Telescopic Bleachers: Our Number One Tip for Care

 

There is a reason we gave away popcorn samples at all of our trade shows this year – each one had a reminder inside to clean under the bleachers, the number one preventative maintenance tip we share. Whether its food, soda, or dust and debris, all have an impact on the operation of your telescopic bleachers.

Known as the bearing surface, the space underneath your telescopic bleachers in both the open and closed position. Often, cleaning up the mess after a big game means to close the bleachers and clean the floor where debris fell through. This is a good start, but you have to also beware of what lingers on the bearing surface where the bleachers sit in a closed position. This is where dust and debris tend to collect.

What Does it Impact?
The most obvious reason to clean under the bleacher is for sanitary reasons, from food, soda, wrappers, and dust this is a breeding ground for bacteria. The sometimes not so obvious reason: It can do some major damage to your understructure. The dust and debris can cause a domino effect with damage to the drive wheels that will impair tracking and alignment and this type of damage isn’t covered under your warranty because it is 100% preventable.

When you are closing power bleachers, row one goes under row two and pushes both under row three and then pushes all three under row four and so on getting heavier as they go. Once you have all of the rows closed under the others, except the last row or two, is when the bleachers begin losing their traction and need your assistance to close all the way. This is where the dust is causing the drive wheels to lose that traction. Now if it happens much before that, your wheels have picked up too much dust and are spinning in it creating a glazed smooth drive wheel instead of a gripping tire.

Your bleachers automatically realign themselves by closing completely and opening completely. When the bleachers loose traction and do not close completely and they are then opened, they do not come out straight. Coming back out, the portion that did not close all of the way has a head start and is ahead of the other sections that did close. This can, and does, bend the structural components and can even break them to the point that they need to be replaced. Note: A bleacher inspection that does not include the inspecting person opening and closing your bleachers is not a complete inspection.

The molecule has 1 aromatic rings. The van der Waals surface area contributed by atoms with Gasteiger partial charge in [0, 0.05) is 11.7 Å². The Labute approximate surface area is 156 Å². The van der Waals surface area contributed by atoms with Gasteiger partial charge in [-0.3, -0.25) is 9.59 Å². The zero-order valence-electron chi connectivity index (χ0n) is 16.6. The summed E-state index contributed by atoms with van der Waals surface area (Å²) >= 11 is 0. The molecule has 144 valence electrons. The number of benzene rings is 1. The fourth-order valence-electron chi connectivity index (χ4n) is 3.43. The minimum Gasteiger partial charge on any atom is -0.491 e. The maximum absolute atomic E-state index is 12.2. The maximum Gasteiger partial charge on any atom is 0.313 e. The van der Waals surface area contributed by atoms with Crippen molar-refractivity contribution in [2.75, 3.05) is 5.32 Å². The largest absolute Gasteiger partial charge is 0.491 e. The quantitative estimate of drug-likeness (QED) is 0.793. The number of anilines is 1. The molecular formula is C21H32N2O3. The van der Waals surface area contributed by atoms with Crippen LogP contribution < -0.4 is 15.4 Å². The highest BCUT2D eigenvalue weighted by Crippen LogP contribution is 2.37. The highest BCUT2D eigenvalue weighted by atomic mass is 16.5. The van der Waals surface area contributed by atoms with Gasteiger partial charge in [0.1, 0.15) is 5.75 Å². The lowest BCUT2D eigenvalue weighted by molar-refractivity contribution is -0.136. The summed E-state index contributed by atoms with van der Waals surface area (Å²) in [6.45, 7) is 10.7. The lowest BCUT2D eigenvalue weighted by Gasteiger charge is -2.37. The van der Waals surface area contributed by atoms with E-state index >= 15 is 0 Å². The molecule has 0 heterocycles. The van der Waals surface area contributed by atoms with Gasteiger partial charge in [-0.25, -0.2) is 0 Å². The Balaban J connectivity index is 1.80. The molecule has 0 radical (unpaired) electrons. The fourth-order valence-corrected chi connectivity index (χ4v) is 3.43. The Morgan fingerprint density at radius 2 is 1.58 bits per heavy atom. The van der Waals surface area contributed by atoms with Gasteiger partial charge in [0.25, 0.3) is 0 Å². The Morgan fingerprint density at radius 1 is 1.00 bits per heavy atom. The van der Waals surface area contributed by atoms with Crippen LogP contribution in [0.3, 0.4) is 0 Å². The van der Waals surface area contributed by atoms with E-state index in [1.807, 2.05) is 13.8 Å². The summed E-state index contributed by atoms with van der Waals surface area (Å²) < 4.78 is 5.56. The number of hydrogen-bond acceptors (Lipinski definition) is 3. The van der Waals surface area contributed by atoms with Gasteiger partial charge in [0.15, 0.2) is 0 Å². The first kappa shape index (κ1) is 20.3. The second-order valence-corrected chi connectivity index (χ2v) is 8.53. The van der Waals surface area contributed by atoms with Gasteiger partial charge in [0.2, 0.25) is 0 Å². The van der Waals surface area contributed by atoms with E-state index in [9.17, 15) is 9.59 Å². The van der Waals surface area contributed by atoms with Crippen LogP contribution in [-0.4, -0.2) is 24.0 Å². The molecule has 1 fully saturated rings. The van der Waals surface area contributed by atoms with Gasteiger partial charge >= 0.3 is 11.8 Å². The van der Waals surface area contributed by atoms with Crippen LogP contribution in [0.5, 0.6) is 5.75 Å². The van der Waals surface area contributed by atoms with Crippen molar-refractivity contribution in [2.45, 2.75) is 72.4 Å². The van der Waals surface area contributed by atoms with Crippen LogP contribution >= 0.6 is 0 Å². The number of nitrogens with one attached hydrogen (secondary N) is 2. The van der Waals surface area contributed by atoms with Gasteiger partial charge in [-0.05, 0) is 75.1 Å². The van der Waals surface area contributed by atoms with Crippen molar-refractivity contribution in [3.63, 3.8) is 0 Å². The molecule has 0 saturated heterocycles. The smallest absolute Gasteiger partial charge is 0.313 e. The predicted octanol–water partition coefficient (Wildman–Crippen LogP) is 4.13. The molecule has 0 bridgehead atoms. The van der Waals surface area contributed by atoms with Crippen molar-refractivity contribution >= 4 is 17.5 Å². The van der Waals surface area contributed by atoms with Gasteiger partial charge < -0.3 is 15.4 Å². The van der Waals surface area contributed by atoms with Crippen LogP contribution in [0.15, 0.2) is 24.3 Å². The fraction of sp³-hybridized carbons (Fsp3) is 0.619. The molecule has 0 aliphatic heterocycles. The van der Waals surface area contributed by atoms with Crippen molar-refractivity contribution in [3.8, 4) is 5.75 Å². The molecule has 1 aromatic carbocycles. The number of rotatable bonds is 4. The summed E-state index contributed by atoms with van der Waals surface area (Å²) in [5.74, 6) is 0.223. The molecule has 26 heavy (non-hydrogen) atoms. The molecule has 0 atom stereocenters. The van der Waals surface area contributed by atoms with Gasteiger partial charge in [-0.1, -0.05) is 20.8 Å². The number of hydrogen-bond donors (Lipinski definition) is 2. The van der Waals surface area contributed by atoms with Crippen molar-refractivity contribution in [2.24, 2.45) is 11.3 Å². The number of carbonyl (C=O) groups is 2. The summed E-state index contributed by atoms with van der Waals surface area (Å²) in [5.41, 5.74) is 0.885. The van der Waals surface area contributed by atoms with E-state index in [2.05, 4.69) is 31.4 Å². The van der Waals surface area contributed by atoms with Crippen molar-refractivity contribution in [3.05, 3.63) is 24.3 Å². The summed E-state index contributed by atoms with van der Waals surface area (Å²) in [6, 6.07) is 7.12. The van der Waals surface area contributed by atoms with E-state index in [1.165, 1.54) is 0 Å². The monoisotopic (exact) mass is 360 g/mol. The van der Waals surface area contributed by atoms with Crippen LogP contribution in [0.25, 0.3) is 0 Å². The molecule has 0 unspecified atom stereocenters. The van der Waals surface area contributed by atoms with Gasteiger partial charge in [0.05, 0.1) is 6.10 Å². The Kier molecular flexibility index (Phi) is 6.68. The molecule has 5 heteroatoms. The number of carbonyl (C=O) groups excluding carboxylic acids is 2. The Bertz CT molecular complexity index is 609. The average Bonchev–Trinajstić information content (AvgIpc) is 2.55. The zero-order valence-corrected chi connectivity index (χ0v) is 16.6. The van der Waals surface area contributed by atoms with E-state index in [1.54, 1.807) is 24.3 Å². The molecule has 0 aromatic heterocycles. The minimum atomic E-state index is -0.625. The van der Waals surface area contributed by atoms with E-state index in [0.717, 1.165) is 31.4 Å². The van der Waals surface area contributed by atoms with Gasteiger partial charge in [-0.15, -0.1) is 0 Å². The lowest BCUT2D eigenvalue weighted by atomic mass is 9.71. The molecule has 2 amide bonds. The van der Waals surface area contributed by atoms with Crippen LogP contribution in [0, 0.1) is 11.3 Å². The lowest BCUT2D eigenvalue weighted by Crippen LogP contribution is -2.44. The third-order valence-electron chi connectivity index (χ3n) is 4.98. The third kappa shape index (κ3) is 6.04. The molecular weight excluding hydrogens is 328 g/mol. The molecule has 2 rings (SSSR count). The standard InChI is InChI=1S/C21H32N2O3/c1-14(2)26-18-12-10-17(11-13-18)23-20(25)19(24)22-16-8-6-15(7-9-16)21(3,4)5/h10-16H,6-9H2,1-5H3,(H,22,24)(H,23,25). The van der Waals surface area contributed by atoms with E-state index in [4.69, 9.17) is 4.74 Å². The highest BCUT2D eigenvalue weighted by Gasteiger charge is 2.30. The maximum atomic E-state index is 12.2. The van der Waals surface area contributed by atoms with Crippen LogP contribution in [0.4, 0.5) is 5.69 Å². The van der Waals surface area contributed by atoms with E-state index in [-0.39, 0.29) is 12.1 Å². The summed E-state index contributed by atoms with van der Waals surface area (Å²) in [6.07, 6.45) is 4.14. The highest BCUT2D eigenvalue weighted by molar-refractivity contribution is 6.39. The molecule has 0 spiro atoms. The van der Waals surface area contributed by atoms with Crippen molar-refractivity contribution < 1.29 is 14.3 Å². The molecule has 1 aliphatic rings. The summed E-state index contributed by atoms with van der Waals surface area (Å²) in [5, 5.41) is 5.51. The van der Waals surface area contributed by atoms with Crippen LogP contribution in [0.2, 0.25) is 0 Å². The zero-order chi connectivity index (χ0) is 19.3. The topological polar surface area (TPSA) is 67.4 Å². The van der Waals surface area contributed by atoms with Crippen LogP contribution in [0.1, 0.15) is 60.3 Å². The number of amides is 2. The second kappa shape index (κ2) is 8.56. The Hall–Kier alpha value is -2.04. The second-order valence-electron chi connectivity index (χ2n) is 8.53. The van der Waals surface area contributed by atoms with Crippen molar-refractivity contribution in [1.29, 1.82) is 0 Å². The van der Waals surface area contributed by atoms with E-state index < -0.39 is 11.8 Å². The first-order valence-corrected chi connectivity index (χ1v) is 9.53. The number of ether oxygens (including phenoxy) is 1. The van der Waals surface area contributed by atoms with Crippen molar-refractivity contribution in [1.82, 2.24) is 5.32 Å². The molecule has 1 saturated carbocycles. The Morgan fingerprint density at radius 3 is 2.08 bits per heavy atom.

But our bleachers are wall-to-wall, no gaps more than 4-inches, and we can only access this area through our access hatch…
You would be amazed at what can fall through tiny openings. Even though unauthorized access to the understructure is prevented with wall-to-wall bleachers, dust still gathers and will build up on your drive wheels.

What to do:
Make cleaning the bearing surface part of your routine schedule and clean under the bleachers in the open position, clean where the bleachers sit in the closed position, then close the bleachers. Don’t cheat and close the bleachers then flip up the skirtboard and sweep between everything, this will leave more dust and debris where you do not want it the most.

Have Reverse Fold Bleachers?
David DeCan, Lead Service Technician shares best practices when it comes to cleaning the drive system and under the bleachers on a reverse fold telescopic bleacher.

Want to Learn More?

Schedule your FREE Gym Safety Session

Budgeting for Renovations: Telescopic Bleachers

Maybe budgeting for new telescopic bleachers just isn’t in the plan for 2019 but renovations are necessary for both your staff and your students.

Where Do You Start?